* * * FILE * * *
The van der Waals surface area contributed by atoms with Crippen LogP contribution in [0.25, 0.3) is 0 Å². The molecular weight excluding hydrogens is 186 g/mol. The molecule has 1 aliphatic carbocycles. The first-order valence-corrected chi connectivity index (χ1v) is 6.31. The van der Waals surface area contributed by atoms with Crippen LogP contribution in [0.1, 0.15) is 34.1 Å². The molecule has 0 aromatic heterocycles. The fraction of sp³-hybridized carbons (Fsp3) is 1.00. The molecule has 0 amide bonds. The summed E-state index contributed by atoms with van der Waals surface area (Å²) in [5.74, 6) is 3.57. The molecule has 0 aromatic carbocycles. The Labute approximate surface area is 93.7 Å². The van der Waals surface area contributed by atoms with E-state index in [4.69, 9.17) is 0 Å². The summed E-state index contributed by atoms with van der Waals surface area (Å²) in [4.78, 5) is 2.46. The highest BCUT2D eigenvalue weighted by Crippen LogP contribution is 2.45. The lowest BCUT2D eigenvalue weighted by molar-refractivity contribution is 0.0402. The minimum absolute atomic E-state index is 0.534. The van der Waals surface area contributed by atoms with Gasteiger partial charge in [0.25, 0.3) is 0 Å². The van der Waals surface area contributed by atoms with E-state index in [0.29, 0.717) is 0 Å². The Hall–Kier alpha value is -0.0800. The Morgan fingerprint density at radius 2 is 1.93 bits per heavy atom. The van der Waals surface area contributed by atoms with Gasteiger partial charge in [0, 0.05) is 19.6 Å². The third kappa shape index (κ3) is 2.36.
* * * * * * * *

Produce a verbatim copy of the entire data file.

The van der Waals surface area contributed by atoms with Crippen LogP contribution in [0.25, 0.3) is 0 Å². The molecular weight excluding hydrogens is 186 g/mol. The molecule has 1 aliphatic carbocycles. The first-order valence-corrected chi connectivity index (χ1v) is 6.31. The van der Waals surface area contributed by atoms with Crippen LogP contribution in [0.1, 0.15) is 34.1 Å². The molecule has 0 aromatic heterocycles. The fraction of sp³-hybridized carbons (Fsp3) is 1.00. The molecule has 0 amide bonds. The summed E-state index contributed by atoms with van der Waals surface area (Å²) in [5.74, 6) is 3.57. The molecule has 0 aromatic carbocycles. The Labute approximate surface area is 93.7 Å². The van der Waals surface area contributed by atoms with E-state index in [4.69, 9.17) is 0 Å². The summed E-state index contributed by atoms with van der Waals surface area (Å²) in [4.78, 5) is 2.46. The highest BCUT2D eigenvalue weighted by Crippen LogP contribution is 2.45. The lowest BCUT2D eigenvalue weighted by molar-refractivity contribution is 0.0402. The minimum absolute atomic E-state index is 0.534. The van der Waals surface area contributed by atoms with Gasteiger partial charge in [0.25, 0.3) is 0 Å². The van der Waals surface area contributed by atoms with E-state index in [0.29, 0.717) is 0 Å². The Hall–Kier alpha value is -0.0800. The Morgan fingerprint density at radius 2 is 1.93 bits per heavy atom. The van der Waals surface area contributed by atoms with Gasteiger partial charge in [0, 0.05) is 19.6 Å². The third kappa shape index (κ3) is 2.36.